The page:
But even here we're still talking about the problem. What if we - hear me out - we started talking up the solutions instead? Becuase here's the thing - the transition to a clean economy isn't just necessary, it's really exciting.. The problems are bad, yes - but the solutions are very, very good. The solutions are independence from unreliable grids, and adding value to your house. They're fast cars you can charge at home, and power that's too cheap to even think about. They're cargo ships with carbon-fiber sails, and electric blimps dotting the sky. And they're the chance to get filthy Elon Musk-level rich by investing in those solutions. The renewable future is awesome, fossil fuels are a dying industry, and anyone who says otherwise is a wowser.

Yes, writing that felt bit gross, but that's the point - these messages aren't for us. They're for the people we've failed to convince. This is hard! It means you have to put yourself in your audience's head, and that's a skill that takes time and practise to master.

The goal here is that in three years' time it is normal and socially acceptable to say "I don't give a shit about the climate, but don't you dare touch my electricity and transport prices or do anything to negatively impact my investment portfolio"

This is how you change behaviour. Not by changing people's values, but by showing how what you want them to do aligns with what they want anyway. You have to make it rational, and then they'll do it.

Elections Are A Trailing Indicator

For the person up the back who's had their hand up for the last paragraph to say that individual actions aren't going to cut it, I see you. Don't worry, we're getting to that. We've got a couple of tricks up our sleeve.

First, we'll be creating more demand for renewable energy, and reducing the market for non-renewables. If we shift demand, shift sales, and start to shift investment, we're starting to speak a language that the big players - governments, corporations, and so on, understand - at least more than they do platitudes about the planet. One of the reasons climate change has gotten this far is that there's no financial penalty for polluting, but as clean energy gets cheaper and supply and demand starts to shift, that will start to change.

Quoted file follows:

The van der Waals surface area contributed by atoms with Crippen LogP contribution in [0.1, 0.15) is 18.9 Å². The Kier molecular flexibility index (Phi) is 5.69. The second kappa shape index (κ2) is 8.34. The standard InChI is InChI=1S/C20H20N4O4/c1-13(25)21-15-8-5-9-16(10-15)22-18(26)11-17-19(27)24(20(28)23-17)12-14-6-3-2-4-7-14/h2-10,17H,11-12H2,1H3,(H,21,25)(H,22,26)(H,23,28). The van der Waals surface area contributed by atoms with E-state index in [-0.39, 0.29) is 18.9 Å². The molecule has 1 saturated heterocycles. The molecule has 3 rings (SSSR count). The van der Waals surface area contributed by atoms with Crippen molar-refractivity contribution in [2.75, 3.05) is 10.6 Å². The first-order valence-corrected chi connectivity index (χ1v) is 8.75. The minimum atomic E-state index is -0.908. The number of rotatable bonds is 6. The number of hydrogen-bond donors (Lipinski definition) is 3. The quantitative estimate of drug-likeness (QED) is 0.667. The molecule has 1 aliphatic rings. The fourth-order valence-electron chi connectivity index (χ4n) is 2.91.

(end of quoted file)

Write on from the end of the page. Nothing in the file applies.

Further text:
They've made this fight about jobs and money, and that will be their undoing, because ultimately this is where the jobs and the money are. Because pretty soon nobody will be buying from or working in coal mines.

Second, in the long run, this is how we change values. We like to think that we make choices based on what we believe, but in reality it's the other way round - we shape our values based on the actions we take. Make it cheap and easy to do, make it obvious that it's what everyone is doing, and you can change people's behaviour. Change people's behaviour, and cognitive dissonance will do the rest

Show people a 5c refund, and they'll become passionate recyclers. Show them free power, and they'll become passionate advocates for renewable energy.

And that's how we change the government next time - whether that comes through changing policy or changing party is irrelevant. We shift the conversation, we shift the behaviour, we shift the market, we shift the values, and then, only then, once voters are clamouring for renewable incentives the same way they clamour for negative gearing, do we get to change the policy. Democracies are reactive, not proactive - they give people what they want, not what they don't. So if you want to change climate policy, you have to make them want it.